This month, we bring you writing from five Omani writers who, as guest editors Ghayde Ghraowi and Ahd Niazy write, “engage with the precariousness of identity, how our settled selves are always under threat from without and within.” Man Booker International winners Jokha Alharthi and Marilyn Booth bring us a tale of a young Omani woman who finds herself grappling with her grandmother’s troubled past and the personal dilemmas of her fellow international students in London. Badriya al-Badri follows a transgender narrator through a kaleidoscope of memories and personal crises, while Aisha al-Saifi crafts a poetic response to the loss of father and country. Reem Allawati seeks to commit the ineffable to the page, while Abdulaziz al-Omairi's poetic engagement with the Classical Arabic tradition teeters between wistfulness and vengeance. In their striking range, these pieces offer modes of reconsidering what we think we know about not only Oman but also the uses of literature.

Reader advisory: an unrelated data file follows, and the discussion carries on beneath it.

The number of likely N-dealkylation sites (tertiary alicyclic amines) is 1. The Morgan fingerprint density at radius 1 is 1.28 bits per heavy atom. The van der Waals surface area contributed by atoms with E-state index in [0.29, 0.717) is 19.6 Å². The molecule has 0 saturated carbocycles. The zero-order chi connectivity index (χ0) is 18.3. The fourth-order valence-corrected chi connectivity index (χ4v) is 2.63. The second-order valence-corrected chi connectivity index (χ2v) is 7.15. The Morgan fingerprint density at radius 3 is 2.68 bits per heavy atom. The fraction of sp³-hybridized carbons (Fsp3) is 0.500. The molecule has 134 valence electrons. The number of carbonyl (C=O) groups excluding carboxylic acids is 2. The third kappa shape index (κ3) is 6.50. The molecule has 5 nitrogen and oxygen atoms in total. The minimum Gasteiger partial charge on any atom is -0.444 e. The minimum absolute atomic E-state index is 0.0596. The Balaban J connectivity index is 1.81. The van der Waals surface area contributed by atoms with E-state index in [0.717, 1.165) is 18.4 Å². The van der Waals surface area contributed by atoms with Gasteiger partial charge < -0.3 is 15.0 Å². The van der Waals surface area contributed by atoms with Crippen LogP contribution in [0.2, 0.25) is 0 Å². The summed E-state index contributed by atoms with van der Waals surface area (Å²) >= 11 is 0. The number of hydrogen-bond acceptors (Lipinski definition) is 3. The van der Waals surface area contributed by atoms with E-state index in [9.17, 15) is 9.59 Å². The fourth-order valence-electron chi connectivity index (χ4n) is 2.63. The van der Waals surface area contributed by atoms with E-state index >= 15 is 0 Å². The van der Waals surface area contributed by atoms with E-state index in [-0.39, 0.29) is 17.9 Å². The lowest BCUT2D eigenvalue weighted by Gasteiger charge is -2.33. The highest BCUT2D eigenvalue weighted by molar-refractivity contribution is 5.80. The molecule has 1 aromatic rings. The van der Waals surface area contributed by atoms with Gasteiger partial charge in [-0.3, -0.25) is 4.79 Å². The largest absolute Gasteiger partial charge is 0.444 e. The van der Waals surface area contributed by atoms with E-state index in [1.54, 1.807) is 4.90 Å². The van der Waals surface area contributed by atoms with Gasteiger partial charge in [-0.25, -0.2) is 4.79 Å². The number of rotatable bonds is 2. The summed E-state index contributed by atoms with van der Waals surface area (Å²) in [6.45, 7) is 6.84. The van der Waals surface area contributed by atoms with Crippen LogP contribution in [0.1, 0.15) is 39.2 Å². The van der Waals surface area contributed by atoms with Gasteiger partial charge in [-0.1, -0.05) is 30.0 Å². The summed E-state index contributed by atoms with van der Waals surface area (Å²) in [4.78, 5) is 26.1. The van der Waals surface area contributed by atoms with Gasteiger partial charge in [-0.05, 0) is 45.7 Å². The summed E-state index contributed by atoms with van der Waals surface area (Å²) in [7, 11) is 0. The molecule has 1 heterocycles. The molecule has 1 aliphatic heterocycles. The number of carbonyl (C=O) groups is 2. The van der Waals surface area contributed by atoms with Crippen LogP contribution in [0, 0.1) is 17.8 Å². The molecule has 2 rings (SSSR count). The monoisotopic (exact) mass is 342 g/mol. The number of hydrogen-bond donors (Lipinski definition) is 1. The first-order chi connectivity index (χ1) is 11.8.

Our special feature, guest edited by Rachel Cordasco, presents speculative microfiction from Italy.
Unsettled: New Writing from Oman
Unsettlement, a lack of centeredness, manifests itself throughout each of the works in this issue.
I forget the fingers. I forget the medications. Then . . . one night, any night, I’ll see her in a dream.
Like Any Messiah Taken Unaware by Death
Death is colder than a cup of water on my body, and/ Fonder to me than sand
Its scent is like infirmity, / This soul
I huddled in sorrow beside the warmth of my wound.
The Shadow of Hermaphroditus
Nothing can force me to go on living beneath Hermaphroditus’s long shadow—one half wearing the other, half a woman leaning on half a man.
Reviewed by Anjie Zheng
From sharp-edged social criticism to extravagant and alluring imagery, this collection of short-stories displays the wide range of the genre in contemporary China